Qatar economy expected to bounce back to 2.5% growth in 2021, 3.9% in 2022: Lloyds Bank
March 04 2021 11:02 PM
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According to Lloyds Bank, IMF anticipates a debt reduction this year and the next, with levels at 60
According to Lloyds Bank, IMF anticipates a debt reduction this year and the next, with levels at 60.6% of GDP in 2021 and 54% in 2022

* According to Lloyds Bank, IMF anticipates a debt reduction this year and the next, with levels at 60.6% of GDP in 2021 and 54% in 2022
 
Qatar's economy is expected to bounce back to 2.5% in 2021 and 3.9% in 2022, subject to post-pandemic global economic recovery and expected boom in the services sector ahead of the FIFA 2022 World Cup, Lloyds Bank has said in an update.
In a recent update on its international trade portal, Lloyds Bank said Qatar’s general government debt has grown from 56.2% of GDP in 2019 to 68.9% in 2020 as the country continued to borrow on international markets.
The International Monetary Fund anticipates a debt reduction this year and the next, with levels at 60.6% of GDP in 2021 and 54% in 2022. Current account surplus narrowed to 2.4% of GDP in 2019 from 9.1% a year earlier as global energy prices fell.
However, the IMF expects this trend to be strengthened by the negative economic impact of the Covid-19 pandemic and the fall in oil prices. The current account balance was negative in 2020 (-0.6% of GDP) and is expected to bounce back to 2.6% in 2021 and 3.4% in 2022.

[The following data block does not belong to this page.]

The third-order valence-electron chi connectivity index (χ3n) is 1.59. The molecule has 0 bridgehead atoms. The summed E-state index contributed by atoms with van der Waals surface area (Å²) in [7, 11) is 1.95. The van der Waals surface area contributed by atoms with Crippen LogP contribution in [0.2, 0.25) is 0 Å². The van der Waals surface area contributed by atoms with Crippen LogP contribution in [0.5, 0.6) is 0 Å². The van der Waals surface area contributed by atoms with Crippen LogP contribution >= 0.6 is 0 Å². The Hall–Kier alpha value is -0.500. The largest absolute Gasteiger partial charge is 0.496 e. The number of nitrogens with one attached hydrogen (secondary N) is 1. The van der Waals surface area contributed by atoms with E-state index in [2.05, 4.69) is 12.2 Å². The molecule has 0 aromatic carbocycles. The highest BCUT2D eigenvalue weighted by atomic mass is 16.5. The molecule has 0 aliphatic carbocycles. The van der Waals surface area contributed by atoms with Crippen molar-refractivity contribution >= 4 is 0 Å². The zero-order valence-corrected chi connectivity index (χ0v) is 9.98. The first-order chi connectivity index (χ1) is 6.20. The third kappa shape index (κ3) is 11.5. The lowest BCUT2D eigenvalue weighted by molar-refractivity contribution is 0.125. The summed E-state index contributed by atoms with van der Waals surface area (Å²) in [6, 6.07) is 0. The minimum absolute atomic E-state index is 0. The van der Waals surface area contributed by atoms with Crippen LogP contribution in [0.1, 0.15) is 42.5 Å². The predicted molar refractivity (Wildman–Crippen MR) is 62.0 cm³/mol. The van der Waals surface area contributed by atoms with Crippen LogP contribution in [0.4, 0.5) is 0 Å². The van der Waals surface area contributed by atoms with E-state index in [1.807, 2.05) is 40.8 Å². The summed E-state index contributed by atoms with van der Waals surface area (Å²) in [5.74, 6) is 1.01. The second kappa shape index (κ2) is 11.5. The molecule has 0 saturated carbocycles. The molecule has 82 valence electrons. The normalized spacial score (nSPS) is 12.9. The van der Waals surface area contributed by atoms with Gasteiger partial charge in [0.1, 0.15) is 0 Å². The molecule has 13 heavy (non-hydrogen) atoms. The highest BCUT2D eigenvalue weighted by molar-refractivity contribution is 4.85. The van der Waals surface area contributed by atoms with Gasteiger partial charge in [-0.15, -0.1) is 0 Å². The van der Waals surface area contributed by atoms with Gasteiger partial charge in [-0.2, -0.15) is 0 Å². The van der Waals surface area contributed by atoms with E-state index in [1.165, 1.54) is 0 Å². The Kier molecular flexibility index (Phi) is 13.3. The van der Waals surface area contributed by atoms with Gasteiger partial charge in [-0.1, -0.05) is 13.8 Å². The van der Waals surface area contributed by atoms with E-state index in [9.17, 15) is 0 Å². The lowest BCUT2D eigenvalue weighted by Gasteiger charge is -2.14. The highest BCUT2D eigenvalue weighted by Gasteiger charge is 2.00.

Lloyds Bank noted the commissioning of Barzan natural gas facility (in 2019) could, however, support domestic gas production and contribute positively to growth.
In the medium term, the expansion of North Field gas projects is expected to be completed by 2024, further boosting gas output.
Qatar, it said has been implementing an economic diversification programme to lower its dependency on the hydrocarbon sector, and in December 2018 the country announced it would leave the Organization of the Petroleum Exporting Countries (Opec) in January 2019 to focus its efforts on natural gas expansion.
New projects are planned in infrastructure and telecommunications, and various construction projects are in progress in preparation for the World Cup in 2022. Inflation was estimated to have fallen to -0.6% in 2019 and -2, Lloyds Bank said.
“In 2021, the country’s most immediate challenge is related to the economic, social and public health impacts of the Covid-19 pandemic,” Lloyds Bank said.
Like other Gulf countries, Qatar has been hit by the global decline in oil prices since 2014. However, the economic results have been better than those of its neighbours, due to successful economic diversification, namely via the development of large-scale projects, Lloyds Bank noted.
 
 



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